Search, Rescue, Deport
Summer heat has Border Patrol agents in Texas rescuing illegal immigrants.
To Dudley Braesicke, a trained Border Patrol tracker here, the dozen sets of footprints crossing this white dusty road are about as fresh as they come. Just from sheer experience, he can tell that the tracks are only a few hours old, because the dust inside them hasn't been bleached yet by the morning sun. He also knows they belong to illegal Mexican immigrants, and that if he and his crew don't find them shortly on their northward trek, they could easily succumb to the heat.Skip to next paragraph
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"You find them anywhere from totally exhausted to being all right," says Mr. Braesicke, head of the brush walkers, a crew of agents specially trained in tracking aliens into the thorny west Texas terrain. "On days like this, they usually stop around noon and lay up through the heat of the day ... but some of the younger ones just keep going. That's when it gets dangerous."
All along the Southern border, from the lower Rio Grande Valley to the Pacific Ocean, Border Patrol officers are increasingly finding themselves in the position of not only apprehending illegal aliens, but saving them as well.
Crossing this border has always been dangerous, but this year's heat wave has taken an especially grisly toll: Since May, there have been at least 51 heat-related deaths in Texas alone, up from nine last year.
"I think we're facing a much more serious situation," says David Aguilar, chief of the Border Patrol's central section, which extends from New Mexico to the Texas Gulf Coast and on up to North Dakota and Montana. "In past years, we had immigrants crossing but they were using old familiar terrain. They had windmills and stock tanks filled with water to rely on. This year, because of the extended dry period, those tanks and windmills just don't have water."
To meet the need, the Border Patrol and its parent agency, the Immigration and Naturalization Service, have launched a massive public-relations initiative called Operation Lifesaver. Television and radio ads educate the public in the US on what to do if they spot someone in distress. In addition, Mexican TV stations are carrying ads that warn people about the dangers of the heat and the terrain.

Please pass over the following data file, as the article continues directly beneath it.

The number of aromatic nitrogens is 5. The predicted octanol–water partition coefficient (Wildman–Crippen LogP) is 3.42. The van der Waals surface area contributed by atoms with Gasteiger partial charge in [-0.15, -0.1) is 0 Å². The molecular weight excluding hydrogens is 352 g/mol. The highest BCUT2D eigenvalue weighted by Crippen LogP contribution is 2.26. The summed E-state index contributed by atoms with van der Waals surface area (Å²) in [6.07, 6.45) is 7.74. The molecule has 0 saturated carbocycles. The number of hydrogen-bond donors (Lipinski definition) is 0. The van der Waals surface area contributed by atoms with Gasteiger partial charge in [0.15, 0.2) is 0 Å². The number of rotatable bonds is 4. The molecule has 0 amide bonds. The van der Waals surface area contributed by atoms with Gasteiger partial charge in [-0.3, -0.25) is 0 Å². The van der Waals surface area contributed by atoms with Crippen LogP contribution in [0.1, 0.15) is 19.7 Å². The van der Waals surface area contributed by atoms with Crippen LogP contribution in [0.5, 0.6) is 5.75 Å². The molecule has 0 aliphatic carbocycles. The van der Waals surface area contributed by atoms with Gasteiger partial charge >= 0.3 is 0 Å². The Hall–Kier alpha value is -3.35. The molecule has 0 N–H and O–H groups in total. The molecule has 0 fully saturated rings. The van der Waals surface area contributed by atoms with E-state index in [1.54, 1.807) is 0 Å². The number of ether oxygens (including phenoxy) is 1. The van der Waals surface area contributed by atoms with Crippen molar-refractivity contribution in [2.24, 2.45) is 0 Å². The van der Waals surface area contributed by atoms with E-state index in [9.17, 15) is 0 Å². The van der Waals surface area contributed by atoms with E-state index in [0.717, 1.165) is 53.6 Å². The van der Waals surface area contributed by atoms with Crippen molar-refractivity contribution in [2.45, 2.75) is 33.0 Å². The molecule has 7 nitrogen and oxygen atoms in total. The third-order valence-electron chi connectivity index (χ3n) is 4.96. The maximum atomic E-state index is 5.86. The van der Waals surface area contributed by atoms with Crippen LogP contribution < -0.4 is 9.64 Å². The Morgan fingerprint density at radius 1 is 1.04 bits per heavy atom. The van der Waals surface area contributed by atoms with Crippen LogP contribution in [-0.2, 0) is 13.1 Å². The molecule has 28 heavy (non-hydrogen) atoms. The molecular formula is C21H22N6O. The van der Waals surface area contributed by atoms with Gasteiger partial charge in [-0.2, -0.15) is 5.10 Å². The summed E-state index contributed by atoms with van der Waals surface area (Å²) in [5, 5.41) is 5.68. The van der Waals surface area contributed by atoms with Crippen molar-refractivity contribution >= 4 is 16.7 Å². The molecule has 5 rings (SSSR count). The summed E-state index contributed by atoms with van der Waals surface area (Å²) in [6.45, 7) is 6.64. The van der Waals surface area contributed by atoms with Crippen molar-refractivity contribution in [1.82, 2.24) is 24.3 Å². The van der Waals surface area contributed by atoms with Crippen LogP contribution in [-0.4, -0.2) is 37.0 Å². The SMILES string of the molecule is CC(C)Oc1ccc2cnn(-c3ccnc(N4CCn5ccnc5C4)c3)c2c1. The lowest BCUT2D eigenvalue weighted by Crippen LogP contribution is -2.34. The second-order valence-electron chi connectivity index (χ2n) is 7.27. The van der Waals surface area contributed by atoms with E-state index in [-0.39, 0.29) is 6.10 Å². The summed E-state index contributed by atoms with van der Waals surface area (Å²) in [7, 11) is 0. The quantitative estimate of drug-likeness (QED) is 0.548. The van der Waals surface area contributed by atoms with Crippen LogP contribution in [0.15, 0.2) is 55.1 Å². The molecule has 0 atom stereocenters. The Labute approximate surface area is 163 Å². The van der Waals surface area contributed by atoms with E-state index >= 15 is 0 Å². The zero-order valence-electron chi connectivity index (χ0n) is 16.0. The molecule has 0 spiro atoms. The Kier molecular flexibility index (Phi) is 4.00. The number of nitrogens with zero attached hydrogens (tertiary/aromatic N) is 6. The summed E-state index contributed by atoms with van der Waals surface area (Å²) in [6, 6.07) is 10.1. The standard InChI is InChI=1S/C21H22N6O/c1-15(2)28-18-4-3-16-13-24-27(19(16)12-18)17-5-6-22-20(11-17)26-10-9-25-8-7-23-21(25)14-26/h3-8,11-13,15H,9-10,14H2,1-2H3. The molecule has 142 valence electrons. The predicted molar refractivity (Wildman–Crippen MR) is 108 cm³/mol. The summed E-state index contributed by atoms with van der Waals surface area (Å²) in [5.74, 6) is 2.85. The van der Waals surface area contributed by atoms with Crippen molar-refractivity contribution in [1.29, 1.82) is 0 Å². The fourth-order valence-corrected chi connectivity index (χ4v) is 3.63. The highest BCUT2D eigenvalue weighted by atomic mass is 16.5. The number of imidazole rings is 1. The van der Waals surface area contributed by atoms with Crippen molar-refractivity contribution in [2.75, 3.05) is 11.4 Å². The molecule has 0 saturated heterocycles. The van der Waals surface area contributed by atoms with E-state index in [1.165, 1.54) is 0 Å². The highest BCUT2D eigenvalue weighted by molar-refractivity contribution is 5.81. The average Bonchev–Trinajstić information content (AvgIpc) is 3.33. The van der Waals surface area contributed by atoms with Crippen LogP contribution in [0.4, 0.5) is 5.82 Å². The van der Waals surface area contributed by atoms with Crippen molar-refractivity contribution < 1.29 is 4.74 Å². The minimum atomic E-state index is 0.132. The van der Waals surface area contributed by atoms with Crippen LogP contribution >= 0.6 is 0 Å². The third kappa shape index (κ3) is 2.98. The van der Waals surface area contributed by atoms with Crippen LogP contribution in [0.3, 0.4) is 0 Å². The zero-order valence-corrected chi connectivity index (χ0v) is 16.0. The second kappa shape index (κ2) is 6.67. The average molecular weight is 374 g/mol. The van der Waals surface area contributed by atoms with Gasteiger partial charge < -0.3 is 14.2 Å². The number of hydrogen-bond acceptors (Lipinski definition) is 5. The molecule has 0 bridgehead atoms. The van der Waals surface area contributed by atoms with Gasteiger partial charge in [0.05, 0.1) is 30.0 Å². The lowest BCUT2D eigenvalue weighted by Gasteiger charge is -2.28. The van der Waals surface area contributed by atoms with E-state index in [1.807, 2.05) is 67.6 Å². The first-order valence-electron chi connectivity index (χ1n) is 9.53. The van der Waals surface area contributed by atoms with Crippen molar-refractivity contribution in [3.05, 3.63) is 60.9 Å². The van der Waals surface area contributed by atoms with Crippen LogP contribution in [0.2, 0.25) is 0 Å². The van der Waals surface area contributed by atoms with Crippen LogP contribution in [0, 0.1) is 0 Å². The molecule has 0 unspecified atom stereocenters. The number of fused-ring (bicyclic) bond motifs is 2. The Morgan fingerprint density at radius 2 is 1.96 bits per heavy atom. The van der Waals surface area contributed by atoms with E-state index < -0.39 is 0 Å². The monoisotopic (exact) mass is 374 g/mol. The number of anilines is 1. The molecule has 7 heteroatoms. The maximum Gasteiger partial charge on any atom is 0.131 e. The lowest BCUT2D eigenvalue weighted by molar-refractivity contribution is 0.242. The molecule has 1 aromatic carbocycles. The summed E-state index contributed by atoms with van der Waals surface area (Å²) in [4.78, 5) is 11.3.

Here in the Del Rio sector, where Bracketville is located, Border Patrol officers have started carrying extra water and medical supplies for those aliens they find in distress. Some agents say the higher death rate may be a sign of not just the heat, but also how effective the Border Patrol has become in other areas, through such efforts as Operation Rio Grande in South Texas and Operation Hold the Line in El Paso. With those better-manned areas effectively under control, Del Rio and Laredo have become the illegal entry of choice, and apprehensions in Del Rio are up nearly 20 percent over last year.
"Operations in other areas are working, and they're diverting the flow this way," says Paul Berg, the tall silver-haired chief patrol officer for the Del Rio sector. "So, if you couple that with the heat, it's a ticket for death. We're just trying to keep people alive for the next eight weeks. Maybe the advertisements will slow them up, and if not, at least they will educate them to the challenges that they face."
Out among the purple sage, huisache, and mesquite of the Perdido Ranch, Braesicke's fellow officers have their work cut out for them. Up in the sky, a small plane is looking for the aliens among the dense brush. On the ground, rookie agent Lee Edwards is using much more ancient techniques, little changed from the days of the hunter-gatherers. He has already followed the group of 12 for more than three miles, occasionally losing the trail in rocky spots. In their trucks, Braesicke and another agent drive on the ranch roads ahead, looking for signs of the group crossing into the next ranch.